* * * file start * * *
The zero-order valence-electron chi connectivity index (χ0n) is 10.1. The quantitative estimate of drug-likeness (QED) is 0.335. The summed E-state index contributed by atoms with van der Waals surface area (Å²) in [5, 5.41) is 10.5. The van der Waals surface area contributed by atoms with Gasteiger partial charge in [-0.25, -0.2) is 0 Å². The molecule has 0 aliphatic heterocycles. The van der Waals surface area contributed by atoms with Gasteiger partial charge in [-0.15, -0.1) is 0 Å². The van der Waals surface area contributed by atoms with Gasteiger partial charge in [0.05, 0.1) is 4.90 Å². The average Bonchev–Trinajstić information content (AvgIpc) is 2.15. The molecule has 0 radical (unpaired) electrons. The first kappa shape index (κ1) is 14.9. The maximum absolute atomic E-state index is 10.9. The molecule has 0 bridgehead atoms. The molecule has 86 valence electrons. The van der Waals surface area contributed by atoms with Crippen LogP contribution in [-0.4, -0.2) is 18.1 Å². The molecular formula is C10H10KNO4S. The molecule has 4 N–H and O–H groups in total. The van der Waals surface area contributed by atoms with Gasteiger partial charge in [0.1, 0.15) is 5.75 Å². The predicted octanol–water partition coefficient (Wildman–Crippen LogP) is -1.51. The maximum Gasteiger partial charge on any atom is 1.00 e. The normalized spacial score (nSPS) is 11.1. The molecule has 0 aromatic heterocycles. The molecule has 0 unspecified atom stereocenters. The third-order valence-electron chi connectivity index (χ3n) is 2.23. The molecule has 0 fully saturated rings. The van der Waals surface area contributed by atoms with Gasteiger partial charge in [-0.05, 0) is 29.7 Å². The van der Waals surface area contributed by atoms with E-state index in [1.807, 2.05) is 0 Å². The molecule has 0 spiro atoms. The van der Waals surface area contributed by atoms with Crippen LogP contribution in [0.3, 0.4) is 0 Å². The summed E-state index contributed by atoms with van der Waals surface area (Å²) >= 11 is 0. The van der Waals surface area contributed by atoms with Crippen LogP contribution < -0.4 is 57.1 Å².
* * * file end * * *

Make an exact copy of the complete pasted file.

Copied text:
The zero-order valence-electron chi connectivity index (χ0n) is 10.1. The quantitative estimate of drug-likeness (QED) is 0.335. The summed E-state index contributed by atoms with van der Waals surface area (Å²) in [5, 5.41) is 10.5. The van der Waals surface area contributed by atoms with Gasteiger partial charge in [-0.25, -0.2) is 0 Å². The molecule has 0 aliphatic heterocycles. The van der Waals surface area contributed by atoms with Gasteiger partial charge in [-0.15, -0.1) is 0 Å². The van der Waals surface area contributed by atoms with Gasteiger partial charge in [0.05, 0.1) is 4.90 Å². The average Bonchev–Trinajstić information content (AvgIpc) is 2.15. The molecule has 0 radical (unpaired) electrons. The first kappa shape index (κ1) is 14.9. The maximum absolute atomic E-state index is 10.9. The molecule has 0 bridgehead atoms. The molecule has 86 valence electrons. The van der Waals surface area contributed by atoms with Crippen LogP contribution in [-0.4, -0.2) is 18.1 Å². The molecular formula is C10H10KNO4S. The molecule has 4 N–H and O–H groups in total. The van der Waals surface area contributed by atoms with Gasteiger partial charge in [0.1, 0.15) is 5.75 Å². The predicted octanol–water partition coefficient (Wildman–Crippen LogP) is -1.51. The maximum Gasteiger partial charge on any atom is 1.00 e. The normalized spacial score (nSPS) is 11.1. The molecule has 0 aromatic heterocycles. The molecule has 0 unspecified atom stereocenters. The third-order valence-electron chi connectivity index (χ3n) is 2.23. The molecule has 0 fully saturated rings. The van der Waals surface area contributed by atoms with Gasteiger partial charge in [-0.05, 0) is 29.7 Å². The van der Waals surface area contributed by atoms with E-state index in [1.807, 2.05) is 0 Å². The molecule has 0 spiro atoms. The van der Waals surface area contributed by atoms with Crippen LogP contribution in [0.3, 0.4) is 0 Å². The summed E-state index contributed by atoms with van der Waals surface area (Å²) >= 11 is 0. The van der Waals surface area contributed by atoms with Crippen LogP contribution < -0.4 is 57.1 Å².